The New York Times has a regularly occurring section entitled “Room For Debate,” where they bring in knowledgeable people to discuss timely topics and events. Last week, the newspaper posed the question, “Reinventing the World’s Fair, or not. Is there a way to give the fairs of the past new life? And if so, what would they look like?”
A World’s Fair offered the promise of what the future would bring, and its standard bearers were large companies who built elaborate pavilions that helped to make a vision of the future seem real. At the 1939 World’s Fair in Queens, Westinghouse introduced Elektro, a 7-foot tall robot that could speak with a vocabulary of 700 words, smoke cigarettes and blow up balloons. The voice box for this electro-mechanical robot was a 78-r.p.m. record player.
Today, we have lots of people building robots that are much more sophisticated than Elektro, and easier and cheaper to construct; indeed you can see some of them at this year’s Maker Faire in Queens. As the founder of Maker Faire, where individuals and groups of tinkerers, hackers, artists, inventors and builders come together to demonstrate how technology and talent can change our lives and the world around us, I think of the Maker Faire as the new World’s Fair: the people’s fair.
It is important for us as a society to imagine the future, and the World’s Fair provided a context for doing so. But it is also vital that we see ourselves participating actively in creating or making that future, and that’s what we believe Maker Faire is doing. Oh, and Mr. Greenhalgh, we just had one in Detroit — for the fifth year in a row!
For those unfamiliar with the event, we hope to see each and every one of you next month at the 5th Annual World Maker Faire, held September 20-21st at the New York Hall of Science. If this year’s Maker Faire Bay Area was any preview of what is to come in Queens, we are certainly in for a treat. With an anticipated 750+ Makers and 85,000+ attendees, there should be enough to inspire, inform and entertain the thousands of attendees. This family-friendly event that celebrates technology, education, science, arts, crafts, engineering, food, sustainability and much more will once again have Atmel as a Silversmith Sponsor.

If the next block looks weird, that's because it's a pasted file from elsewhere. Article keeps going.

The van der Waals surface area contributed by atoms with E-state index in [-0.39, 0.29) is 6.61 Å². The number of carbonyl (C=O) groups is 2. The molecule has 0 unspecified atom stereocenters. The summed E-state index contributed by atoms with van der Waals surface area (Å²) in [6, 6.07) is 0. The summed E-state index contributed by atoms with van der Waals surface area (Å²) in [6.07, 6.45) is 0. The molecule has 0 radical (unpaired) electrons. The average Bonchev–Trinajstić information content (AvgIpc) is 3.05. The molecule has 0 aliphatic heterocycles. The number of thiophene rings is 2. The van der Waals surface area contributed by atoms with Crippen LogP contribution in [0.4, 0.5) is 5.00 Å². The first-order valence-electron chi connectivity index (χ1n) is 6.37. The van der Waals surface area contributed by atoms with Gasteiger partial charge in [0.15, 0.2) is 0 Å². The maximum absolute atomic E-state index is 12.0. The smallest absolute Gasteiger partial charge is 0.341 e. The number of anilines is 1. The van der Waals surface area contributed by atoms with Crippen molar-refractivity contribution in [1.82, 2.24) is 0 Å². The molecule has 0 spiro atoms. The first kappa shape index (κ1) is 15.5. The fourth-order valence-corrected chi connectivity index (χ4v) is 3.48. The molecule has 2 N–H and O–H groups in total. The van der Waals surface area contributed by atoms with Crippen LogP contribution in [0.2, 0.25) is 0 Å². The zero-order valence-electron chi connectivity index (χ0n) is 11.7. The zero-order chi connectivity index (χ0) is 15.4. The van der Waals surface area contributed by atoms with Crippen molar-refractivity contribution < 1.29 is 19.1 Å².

Only days until we enter through the doors of the New York Hall of Science, here’s a look back at last year’s event in photos.
Don’t forget to join the Atmel team in Queens for the 5th Annual World Maker Faire! Undoubtedly, this year will be amazing as an expected 750+ Makers and 85,000+ attendees head to the New York Hall of Science to see the latest DIY gizmos and gadgets, as well as a number of the Makers mentioned above. Once again a Silversmith Sponsor of the event, Atmel will put the spotlight on everything from Arduino to Arduino-related projects.